The most recommended transportation books

Who picked these books? Meet our 11 experts.

11 authors created a book list connected to transportation, and here are their favorite transportation books.
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Book cover of Breaking Barriers: Travel and the State in Early Modern Japan

Jilly Traganou Author Of The Tôkaidô Road: Travelling and Representation in EDO and Meiji Japan

From my list on travel in premodern and modern Japan.

Why am I passionate about this?

I am an architect from Greece who traveled to Japan in the 1990s as an exchange student. Visiting Japan in the early 1990s was a transformative experience. It led me to a career at the intersection of Japanese studies and spatial inquiry and expanded my architectural professional background. I did my PhD on the Tokaido road and published it as a book in 2004. Since then I have written several other books on subjects that vary from the Olympic Games to social movements. In the last 16 years, I've taught at Parsons School of Design in New York where I am a professor of architecture and urbanism. My current project is researching the role of space and design in prefigurative political movements.

Jilly's book list on travel in premodern and modern Japan

Jilly Traganou Why did Jilly love this book?

Vaporis’ Breaking Barriers gave me the background knowledge to understand how developed the system of travel was in Edo Japan. Both in relation to the infrastructure and the regulations imposed by the Bakufu under the Tokugawa regime. I was particularly impressed to learn about the sankin kotai, which is the travel expeditions of the regional lords (the daimyo) for their mandatory alternate residency in Tokyo, and the different protocols and checks across the roads.

Despite the harsh laws of the Tokugawa’s system of roads, barriers, relays, and permits, I was surprised to discover the social reality of the roads and how travelers managed to overcome the regulations and escape from social restrictions. I also enjoyed the multiplicity of sources that Vaporis is using to describe the culture of the road beyond the official records: from diaries and literary sources to woodblock prints.  

By Constantine Nomikos Vaporis,

Why should I read it?

1 author picked Breaking Barriers as one of their favorite books, and they share why you should read it.

What is this book about?

Travel in Tokugawa Japan was officially controlled by bakufu and domainal authorities via an elaborate system of barriers, or sekisho, and travel permits; commoners, however, found ways to circumvent these barriers, frequently ignoring the laws designed to control their mobility. In this study, Constantine Vaporis challenges the notion that this system of travel regulations prevented widespread travel, maintaining instead that a "culture of movement" in Japan developed in the Tokugawa era.

Using a combination of governmental documentation and travel literature, diaries, and wood-block prints, Vaporis examines the development of travel as recreation; he discusses the impact of pilgrimage and the…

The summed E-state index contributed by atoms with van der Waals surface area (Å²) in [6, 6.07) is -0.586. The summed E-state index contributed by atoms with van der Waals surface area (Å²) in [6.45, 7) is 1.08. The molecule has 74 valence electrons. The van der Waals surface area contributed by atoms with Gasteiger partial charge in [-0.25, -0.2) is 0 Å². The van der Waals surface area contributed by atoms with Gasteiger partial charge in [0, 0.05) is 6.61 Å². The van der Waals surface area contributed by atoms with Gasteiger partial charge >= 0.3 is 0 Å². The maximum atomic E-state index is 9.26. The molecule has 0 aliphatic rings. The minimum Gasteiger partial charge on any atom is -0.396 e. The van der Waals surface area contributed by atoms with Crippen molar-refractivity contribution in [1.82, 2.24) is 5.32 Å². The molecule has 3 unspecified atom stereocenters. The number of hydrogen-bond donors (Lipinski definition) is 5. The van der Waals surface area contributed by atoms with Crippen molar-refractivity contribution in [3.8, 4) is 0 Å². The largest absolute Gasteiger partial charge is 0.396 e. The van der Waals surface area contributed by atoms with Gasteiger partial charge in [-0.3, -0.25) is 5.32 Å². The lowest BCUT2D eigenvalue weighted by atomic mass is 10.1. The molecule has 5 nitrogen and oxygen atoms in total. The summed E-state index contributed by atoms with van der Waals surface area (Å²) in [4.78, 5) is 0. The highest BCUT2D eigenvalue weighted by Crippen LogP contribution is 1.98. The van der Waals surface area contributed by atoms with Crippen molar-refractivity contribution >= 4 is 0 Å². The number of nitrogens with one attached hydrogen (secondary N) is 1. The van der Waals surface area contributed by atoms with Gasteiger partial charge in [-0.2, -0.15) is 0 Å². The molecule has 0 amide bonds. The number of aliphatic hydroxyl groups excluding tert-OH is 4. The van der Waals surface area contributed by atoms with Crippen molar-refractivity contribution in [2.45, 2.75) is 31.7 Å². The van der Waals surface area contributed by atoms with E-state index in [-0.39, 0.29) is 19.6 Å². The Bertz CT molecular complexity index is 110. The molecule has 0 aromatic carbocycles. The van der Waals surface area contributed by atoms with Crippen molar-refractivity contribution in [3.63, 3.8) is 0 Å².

Book cover of Animals Go Vroom!

Nancy Raines Day Author Of Applesauce Is Fun to Wear

From my list on sharing laughs with toddlers.

Why am I passionate about this?

I believe laughing together is a big part of the glue that bonds people together. Humor has gotten me through my toughest times—and given me much joy in the good times. Laughing over my books with one or both of my toddler grandsons will always be cherished memories for me. Likewise, I love hearing about moments of connection for other readers bonding over Applesauce Is Fun to Wear, Baby’s Opposites, Baby’s Firsts, and Pirate Jack Gets Dressed. Picture books should appeal to the ear as well as the eye. Coming from a family of musicians, I’m partial to rhyme, as you might guess from most of my picks here.

Nancy's book list on sharing laughs with toddlers

Nancy Raines Day Why did Nancy love this book?

This book is full of unexpected delights from beginning to end.

The first spread states, “ROAR!! Goes the…” opposite a cutout that shows a tiger driving. The next spread says, “…TRUCK that rumbles up the road,” and shows the tiger driving a truck with a crate of tacks tumbling onto the road.

Likewise, “Hiss…goes the CAR that gets a flat tire,” driven by a snake. A parade of vehicles gets held up behind them until a coyote-driven police car (Awooo!) and beaver-driven tow truck (chomp!) save the day.

Cushman’s illustrations contain even more visual jokes. The sloth passing the pile-up on the sidewalk while pushing a tennis-ball-footed walker made me laugh out loud, even without a vehicle- or animal-loving toddler to read it to.

By Abi Cushman,

Why should I read it?

1 author picked Animals Go Vroom! as one of their favorite books, and they share why you should read it. This book is for kids age 2, 3, 4, and 5.

What is this book about?

With a nod to Richard Scarry, this inventive picture book surprises readers with every turn of the page!